My dogs make sure I'm a regular walker, and I've walked so much this past year that I wore holes through my shoe soles and only discovered it when I walked soon after a rain shower.
On those walks, I often converse with myself or ask questions like; why DO I write?
My default state most days is writing since I might write for education, ethics, art, attention, or just a little money on any given day. (I can't go very long without writing, though I can sadly go for a while without writing something good.)
Like Joan Didion*, I concluded that I write to think—not to find out what I think; surely I know what I already think—but to do better thinking.
Staring at the device screen makes me better at thinking. Even thinking about writing makes me better at thinking because to think about writing is to think with logic and clarity. Even if my brain feels captured by a fog, it pays to perservere.
When I've passed through the dense fog and emerged to behold an image of complete clarity, I can write a sentence or paragraph that feels like perfection. I found the exact sequence of words, punctuation, and grammar to express myself with pristine clarity.
That rightness feels so good, like originating an unlikely shot on the golf course. The ball flies away and apart from you, but you feel it in your body, the knowledge of causation. Never mind luck, skill, or free will; you caused that effect—you're alive!
May I profer that writing and golf are similar? Both are craft and immensely challenging. Both can be sublimely rewarding and both can drive you to drink.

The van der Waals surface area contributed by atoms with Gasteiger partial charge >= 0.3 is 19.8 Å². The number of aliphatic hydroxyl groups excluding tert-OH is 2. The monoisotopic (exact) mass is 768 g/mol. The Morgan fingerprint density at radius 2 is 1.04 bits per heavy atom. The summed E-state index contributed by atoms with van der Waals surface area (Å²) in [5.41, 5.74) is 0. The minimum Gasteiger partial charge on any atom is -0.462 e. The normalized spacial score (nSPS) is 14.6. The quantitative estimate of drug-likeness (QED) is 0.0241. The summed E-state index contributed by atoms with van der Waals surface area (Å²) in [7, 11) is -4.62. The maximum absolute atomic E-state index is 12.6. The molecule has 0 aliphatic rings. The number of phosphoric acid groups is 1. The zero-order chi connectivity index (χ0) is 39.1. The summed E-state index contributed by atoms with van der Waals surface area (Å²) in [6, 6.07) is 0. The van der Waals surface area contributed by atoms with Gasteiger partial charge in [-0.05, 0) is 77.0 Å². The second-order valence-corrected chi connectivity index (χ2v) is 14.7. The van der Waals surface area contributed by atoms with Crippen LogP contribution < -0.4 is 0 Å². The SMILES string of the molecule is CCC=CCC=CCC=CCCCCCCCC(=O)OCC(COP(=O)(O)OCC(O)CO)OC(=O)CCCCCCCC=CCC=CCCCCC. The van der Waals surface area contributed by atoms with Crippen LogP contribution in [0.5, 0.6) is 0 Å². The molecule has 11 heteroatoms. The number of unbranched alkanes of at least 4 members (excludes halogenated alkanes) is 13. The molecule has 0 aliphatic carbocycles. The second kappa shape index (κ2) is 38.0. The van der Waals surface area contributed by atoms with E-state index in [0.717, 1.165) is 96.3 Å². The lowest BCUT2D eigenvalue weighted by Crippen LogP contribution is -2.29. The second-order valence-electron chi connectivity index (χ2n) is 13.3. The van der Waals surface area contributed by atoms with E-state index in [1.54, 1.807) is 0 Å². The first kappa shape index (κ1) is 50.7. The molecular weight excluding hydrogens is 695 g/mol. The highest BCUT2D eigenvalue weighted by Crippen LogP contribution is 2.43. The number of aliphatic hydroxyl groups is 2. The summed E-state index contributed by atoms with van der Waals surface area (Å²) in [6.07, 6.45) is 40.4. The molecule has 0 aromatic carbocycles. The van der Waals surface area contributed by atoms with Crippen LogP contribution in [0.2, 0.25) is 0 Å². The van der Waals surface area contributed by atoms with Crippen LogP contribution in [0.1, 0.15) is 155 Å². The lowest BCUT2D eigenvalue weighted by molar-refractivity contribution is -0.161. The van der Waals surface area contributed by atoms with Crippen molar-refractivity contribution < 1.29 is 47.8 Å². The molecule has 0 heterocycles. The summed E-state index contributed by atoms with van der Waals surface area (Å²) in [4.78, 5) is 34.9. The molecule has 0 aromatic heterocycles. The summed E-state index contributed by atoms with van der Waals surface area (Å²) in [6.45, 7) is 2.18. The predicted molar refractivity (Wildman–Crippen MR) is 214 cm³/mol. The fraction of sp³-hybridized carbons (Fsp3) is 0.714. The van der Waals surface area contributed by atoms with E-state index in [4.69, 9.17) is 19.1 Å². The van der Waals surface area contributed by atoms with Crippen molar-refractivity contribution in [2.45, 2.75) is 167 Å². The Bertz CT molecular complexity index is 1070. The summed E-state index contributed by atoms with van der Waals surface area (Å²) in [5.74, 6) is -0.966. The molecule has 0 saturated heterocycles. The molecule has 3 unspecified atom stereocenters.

I'm not saying that writers must be golfers or vice versa. I doubt many people conquer both artifacts of life. But writers and golfers share the sublime experience of occasionally doing something perfectly or damn near to perfect.
"It is almost banal to say so, yet it needs to be stressed continually: all is creation, all is change, all is flux, all is metamorphosis," Henry Miller ** wrote as he contemplated humanity's future.
And what then is the role of writers, if not to catalog the impact of change? In fact, if there was no change, there'd be nothing to write about.
And yet it does need to be stressed continually because coursing through us is the fundamental paradox of our humanity: our longing for permanence and certainty amid a universe governed by uncertainty.
That same uncertainty is the source of our existential restlessness and creative fury, to which all our sorrow and art can be traced.
How can someone be a victim of change if they choose to ignore its existence?
Keith Haring***; To be a victim of "living by what you think" is to ignore the possibility of "another way to live," the possibility of "being wrong about the way it is," or ignoring the possibility of "being ignorant of your subconscious thoughts." Haring is beseaching, thinking you know the answer is as dangerous as not thinking about the possibility of no answers.
Writing is creativity, and creativity is a form of candor, fidelity to our shared reality — a simple mechanism of responding to change rather than swatting it away. A way to tackle change bravely and headfirst.
Writing is heroic and entrepreneurial.
Writing is taking a step into the unknown.
*American author Joan Didion's famous line about why she writes—"entirely to find out what I'm thinking."
**In the heat of World War II, Henry Miller (December 26, 1891–June 7, 1980) — voracious reader, masterful letter-writer, champion of combinatorial creativity, one disciplined writer — was living in Beverly Glen, California, and wrestling with the soul-stirring questions that war inevitably brings to the surface. He penned "Of Art and the Future," a wide-ranging essay on war, art, technology, the role of women in society, and mankind's future, eventually published in "Sunday After the War."